Death and rape threats": Sam Armytage opens up on career low point
Image: Channel 7
Sam Armytage has opened up about one of her most memorable moments as a co-host of Sunrise: the widely panned Sexy and the City skit featuring Kristin Davis that left viewers cringing in 2016.
Reflecting on the moment she was pushed by producers to a don a Carrie Bradshaw wig on live television, Sam said the swift fallout included “rape and death threats” that left her terrified in her own home.
At the time, Davis, who plays Charlotte in SATC, was in Sydney as an ambassador for the United Nations High Commissioner for Refugees, and looked visibly taken aback when Sam tossed her a script to re-enact a scene with Edwina Bartholomew as Samantha and Nat Barr as Miranda.
Muttering, “I don’t know if this is a great idea, frankly”, Davis later tweeted in response to a Sydney Morning Herald opinion piece which called the segment “gender-cringe TV at its worst”.
As a result, Sam was dropped as the MC for a UNCHR event.
Speaking on Chris Walker’s Brains Trust podcast this week, Sam opened up about the fallout of the failed comedy segment, revealing that she didn’t want to do the skit to begin with.
She began discussing her life in the spotlight as a Sunrise host, which she hosted opposite David Koch for eight years, before leaving the role in March.
In the interview, she said many days she’d find herself worrying about the day ahead from the moment she woke up.
"There were quite a few days in there where you’d wake up, and that split second when your eyes open and you think, ‘What giant sh*t storm is going to hit today?’”
Using Kristin Davis situation as an example, she went on to describe her confusion over being the one to bear the brunt of the backlash, despite the skit also involving Nat Barr and Edwina Bartholomew.
Calling the skit “dumb” she said, “Guess who got blamed for it? Me. I just sort of sat there and thought, why is all this stuff only happening to me?” she said, going on to explain how hesitant she was to go ahead in the first place.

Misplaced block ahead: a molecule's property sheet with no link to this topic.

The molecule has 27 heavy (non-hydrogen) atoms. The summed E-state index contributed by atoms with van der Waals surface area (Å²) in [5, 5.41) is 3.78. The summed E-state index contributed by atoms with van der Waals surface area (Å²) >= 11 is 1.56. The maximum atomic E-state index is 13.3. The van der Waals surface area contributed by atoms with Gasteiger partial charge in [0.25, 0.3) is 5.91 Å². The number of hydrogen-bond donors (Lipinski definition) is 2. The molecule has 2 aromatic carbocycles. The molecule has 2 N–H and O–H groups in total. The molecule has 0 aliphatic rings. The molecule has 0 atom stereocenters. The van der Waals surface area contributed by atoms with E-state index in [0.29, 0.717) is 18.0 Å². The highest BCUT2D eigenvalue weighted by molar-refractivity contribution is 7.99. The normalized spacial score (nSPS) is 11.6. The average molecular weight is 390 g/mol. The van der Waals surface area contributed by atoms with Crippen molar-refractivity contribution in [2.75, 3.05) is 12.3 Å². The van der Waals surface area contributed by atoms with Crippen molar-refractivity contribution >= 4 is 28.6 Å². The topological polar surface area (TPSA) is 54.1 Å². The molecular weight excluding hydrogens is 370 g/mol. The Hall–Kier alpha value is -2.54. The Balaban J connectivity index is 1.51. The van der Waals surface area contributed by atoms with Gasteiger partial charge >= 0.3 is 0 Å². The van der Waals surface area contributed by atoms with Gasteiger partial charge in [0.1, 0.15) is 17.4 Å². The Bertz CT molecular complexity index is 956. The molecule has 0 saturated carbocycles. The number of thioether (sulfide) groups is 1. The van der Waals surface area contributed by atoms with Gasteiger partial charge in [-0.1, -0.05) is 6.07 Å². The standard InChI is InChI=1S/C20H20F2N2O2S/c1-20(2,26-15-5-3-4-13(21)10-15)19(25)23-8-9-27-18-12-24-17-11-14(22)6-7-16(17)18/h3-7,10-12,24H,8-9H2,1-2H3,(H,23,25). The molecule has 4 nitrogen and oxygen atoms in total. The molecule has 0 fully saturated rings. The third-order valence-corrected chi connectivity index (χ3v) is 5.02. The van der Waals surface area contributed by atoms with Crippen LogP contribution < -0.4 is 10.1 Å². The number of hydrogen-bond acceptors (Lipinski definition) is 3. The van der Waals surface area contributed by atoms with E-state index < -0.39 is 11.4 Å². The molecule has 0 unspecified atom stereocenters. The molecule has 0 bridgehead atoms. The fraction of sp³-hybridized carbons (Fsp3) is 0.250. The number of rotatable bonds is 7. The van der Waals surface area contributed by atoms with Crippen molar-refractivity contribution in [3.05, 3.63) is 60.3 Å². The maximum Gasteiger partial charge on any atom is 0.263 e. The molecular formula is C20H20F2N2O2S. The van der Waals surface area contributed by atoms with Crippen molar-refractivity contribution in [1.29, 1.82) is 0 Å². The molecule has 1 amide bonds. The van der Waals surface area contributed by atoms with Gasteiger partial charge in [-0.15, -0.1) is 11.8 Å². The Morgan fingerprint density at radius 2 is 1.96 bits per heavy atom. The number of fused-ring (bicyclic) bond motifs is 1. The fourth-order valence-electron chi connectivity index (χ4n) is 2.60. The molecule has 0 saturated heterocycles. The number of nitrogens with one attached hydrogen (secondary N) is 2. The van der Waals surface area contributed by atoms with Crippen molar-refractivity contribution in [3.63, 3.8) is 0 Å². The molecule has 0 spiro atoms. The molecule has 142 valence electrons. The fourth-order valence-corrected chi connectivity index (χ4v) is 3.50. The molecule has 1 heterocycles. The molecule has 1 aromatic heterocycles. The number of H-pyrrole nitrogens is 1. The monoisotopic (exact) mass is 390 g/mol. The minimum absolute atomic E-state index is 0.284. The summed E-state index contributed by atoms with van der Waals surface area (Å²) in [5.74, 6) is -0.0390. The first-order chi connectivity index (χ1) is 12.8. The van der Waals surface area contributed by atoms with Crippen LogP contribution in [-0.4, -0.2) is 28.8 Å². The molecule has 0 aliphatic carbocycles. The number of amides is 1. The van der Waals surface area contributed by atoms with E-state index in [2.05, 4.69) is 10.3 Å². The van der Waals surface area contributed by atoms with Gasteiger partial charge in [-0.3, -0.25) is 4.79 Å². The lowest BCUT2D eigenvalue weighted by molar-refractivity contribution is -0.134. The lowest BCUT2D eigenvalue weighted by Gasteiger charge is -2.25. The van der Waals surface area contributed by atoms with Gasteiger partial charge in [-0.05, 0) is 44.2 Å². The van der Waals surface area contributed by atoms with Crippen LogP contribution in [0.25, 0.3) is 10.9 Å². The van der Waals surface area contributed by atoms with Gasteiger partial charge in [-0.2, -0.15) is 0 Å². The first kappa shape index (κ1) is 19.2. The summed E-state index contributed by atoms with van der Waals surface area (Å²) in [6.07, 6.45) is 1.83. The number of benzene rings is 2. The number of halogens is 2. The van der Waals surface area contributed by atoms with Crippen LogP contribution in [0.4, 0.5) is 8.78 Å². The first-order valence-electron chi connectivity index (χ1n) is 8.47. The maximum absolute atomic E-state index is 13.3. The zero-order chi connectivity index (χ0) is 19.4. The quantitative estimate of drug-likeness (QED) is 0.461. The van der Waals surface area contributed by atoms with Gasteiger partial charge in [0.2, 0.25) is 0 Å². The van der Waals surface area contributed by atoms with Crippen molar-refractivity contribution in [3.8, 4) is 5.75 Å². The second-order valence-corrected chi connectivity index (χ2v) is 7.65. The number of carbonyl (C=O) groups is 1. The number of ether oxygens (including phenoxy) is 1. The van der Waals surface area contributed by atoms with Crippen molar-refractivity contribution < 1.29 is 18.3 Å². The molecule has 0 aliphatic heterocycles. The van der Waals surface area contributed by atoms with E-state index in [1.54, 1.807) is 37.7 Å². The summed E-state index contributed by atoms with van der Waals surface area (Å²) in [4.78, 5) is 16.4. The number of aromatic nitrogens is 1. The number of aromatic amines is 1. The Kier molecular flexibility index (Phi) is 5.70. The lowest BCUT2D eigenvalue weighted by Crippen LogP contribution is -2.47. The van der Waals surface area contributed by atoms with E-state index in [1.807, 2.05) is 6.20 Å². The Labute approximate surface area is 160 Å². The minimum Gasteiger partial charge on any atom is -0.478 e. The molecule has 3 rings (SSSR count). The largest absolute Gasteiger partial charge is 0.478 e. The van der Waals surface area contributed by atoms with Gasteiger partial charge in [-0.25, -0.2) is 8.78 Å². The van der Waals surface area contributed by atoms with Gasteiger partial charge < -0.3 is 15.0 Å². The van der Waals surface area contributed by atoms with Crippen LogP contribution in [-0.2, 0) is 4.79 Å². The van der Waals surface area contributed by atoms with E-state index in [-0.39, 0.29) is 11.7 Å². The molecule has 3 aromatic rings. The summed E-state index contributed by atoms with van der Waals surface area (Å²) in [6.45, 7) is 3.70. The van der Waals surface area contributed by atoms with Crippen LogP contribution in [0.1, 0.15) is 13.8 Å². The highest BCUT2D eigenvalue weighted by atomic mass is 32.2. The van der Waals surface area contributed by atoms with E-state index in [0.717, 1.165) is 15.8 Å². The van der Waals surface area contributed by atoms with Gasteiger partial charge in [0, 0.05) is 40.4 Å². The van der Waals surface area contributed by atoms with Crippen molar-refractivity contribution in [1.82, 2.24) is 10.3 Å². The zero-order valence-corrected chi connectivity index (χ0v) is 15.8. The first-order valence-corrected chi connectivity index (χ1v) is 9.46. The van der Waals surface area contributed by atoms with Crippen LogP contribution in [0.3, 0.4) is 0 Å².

“The day before that upstairs in the office when the producers were like ‘We’re gonna do this tomorrow,’ I just thought, ‘Really? That’s so lame.’"
“I’d have days where I was like….I’ve got a journalism degree, do I really have to do this stuff?’ But you do it because it's your job."
“It’s not the 7:30 report, I wasn’t under the illusion we had to be totally serious all the time. It but was the reaction to it that got me … it was very wearing, I had many moments where I was deeply upset and I had many, many times where I would call my mum in tears,” she explained.
When pressed for details on the extent of the backlash, Sam admitted it was “stuff you couldn’t even write”, including “death and rape threats”.
“It actually shocks me and saddens me that I became immune to that. Other people would be horrified whereas I had to go … ‘This is part of my life’.
“There were many times we had to have police outside my house, my house in the country was vandalised six times.
“You get to a point where you don’t feel safe (in your own home) which is part of the reason why I sold it in the end.
“(I was) living on my own with the dog and it was very, very unsafe at times. I’m not a Kardashian, I didn’t go into this to be famous … I’m a journalist by trade, so I just decided to step back and reset my life,” she concluded as the reason she resigned.
The 44-year-old left her role on the Channel 7 breakfast program in March after eight years at the helm, with Nat Barr taking on her role.